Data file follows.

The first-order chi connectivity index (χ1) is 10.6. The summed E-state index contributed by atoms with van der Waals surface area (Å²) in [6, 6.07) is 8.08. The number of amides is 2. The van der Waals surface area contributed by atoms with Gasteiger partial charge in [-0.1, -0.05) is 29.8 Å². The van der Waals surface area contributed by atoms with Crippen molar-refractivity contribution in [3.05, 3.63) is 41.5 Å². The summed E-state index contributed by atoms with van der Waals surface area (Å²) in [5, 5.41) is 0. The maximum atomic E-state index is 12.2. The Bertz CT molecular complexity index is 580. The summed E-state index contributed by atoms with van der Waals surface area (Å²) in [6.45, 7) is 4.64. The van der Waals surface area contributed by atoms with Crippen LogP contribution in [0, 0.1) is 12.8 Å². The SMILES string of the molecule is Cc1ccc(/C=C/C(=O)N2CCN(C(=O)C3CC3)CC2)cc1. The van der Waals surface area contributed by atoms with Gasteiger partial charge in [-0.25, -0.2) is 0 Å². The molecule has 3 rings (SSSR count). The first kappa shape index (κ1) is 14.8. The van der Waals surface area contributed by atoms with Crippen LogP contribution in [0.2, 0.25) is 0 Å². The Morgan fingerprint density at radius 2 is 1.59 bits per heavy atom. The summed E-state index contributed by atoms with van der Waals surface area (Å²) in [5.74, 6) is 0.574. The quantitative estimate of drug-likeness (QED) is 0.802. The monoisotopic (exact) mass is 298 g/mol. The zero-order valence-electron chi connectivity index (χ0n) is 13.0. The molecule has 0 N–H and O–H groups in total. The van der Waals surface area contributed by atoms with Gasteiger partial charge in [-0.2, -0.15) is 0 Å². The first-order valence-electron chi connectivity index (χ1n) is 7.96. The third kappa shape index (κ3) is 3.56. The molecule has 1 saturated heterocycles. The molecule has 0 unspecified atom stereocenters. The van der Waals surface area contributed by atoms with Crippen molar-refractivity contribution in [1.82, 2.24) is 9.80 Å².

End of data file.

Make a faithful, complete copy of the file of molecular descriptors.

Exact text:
The first-order chi connectivity index (χ1) is 10.6. The summed E-state index contributed by atoms with van der Waals surface area (Å²) in [6, 6.07) is 8.08. The number of amides is 2. The van der Waals surface area contributed by atoms with Gasteiger partial charge in [-0.1, -0.05) is 29.8 Å². The van der Waals surface area contributed by atoms with Crippen molar-refractivity contribution in [3.05, 3.63) is 41.5 Å². The summed E-state index contributed by atoms with van der Waals surface area (Å²) in [5, 5.41) is 0. The maximum atomic E-state index is 12.2. The Bertz CT molecular complexity index is 580. The summed E-state index contributed by atoms with van der Waals surface area (Å²) in [6.45, 7) is 4.64. The van der Waals surface area contributed by atoms with Crippen LogP contribution in [0, 0.1) is 12.8 Å². The SMILES string of the molecule is Cc1ccc(/C=C/C(=O)N2CCN(C(=O)C3CC3)CC2)cc1. The van der Waals surface area contributed by atoms with Gasteiger partial charge in [-0.25, -0.2) is 0 Å². The molecule has 3 rings (SSSR count). The first kappa shape index (κ1) is 14.8. The van der Waals surface area contributed by atoms with Crippen LogP contribution in [0.2, 0.25) is 0 Å². The Morgan fingerprint density at radius 2 is 1.59 bits per heavy atom. The summed E-state index contributed by atoms with van der Waals surface area (Å²) in [5.74, 6) is 0.574. The quantitative estimate of drug-likeness (QED) is 0.802. The monoisotopic (exact) mass is 298 g/mol. The zero-order valence-electron chi connectivity index (χ0n) is 13.0. The molecule has 0 N–H and O–H groups in total. The van der Waals surface area contributed by atoms with Gasteiger partial charge in [-0.2, -0.15) is 0 Å². The first-order valence-electron chi connectivity index (χ1n) is 7.96. The third kappa shape index (κ3) is 3.56. The molecule has 1 saturated heterocycles. The molecule has 0 unspecified atom stereocenters. The van der Waals surface area contributed by atoms with Crippen molar-refractivity contribution in [1.82, 2.24) is 9.80 Å².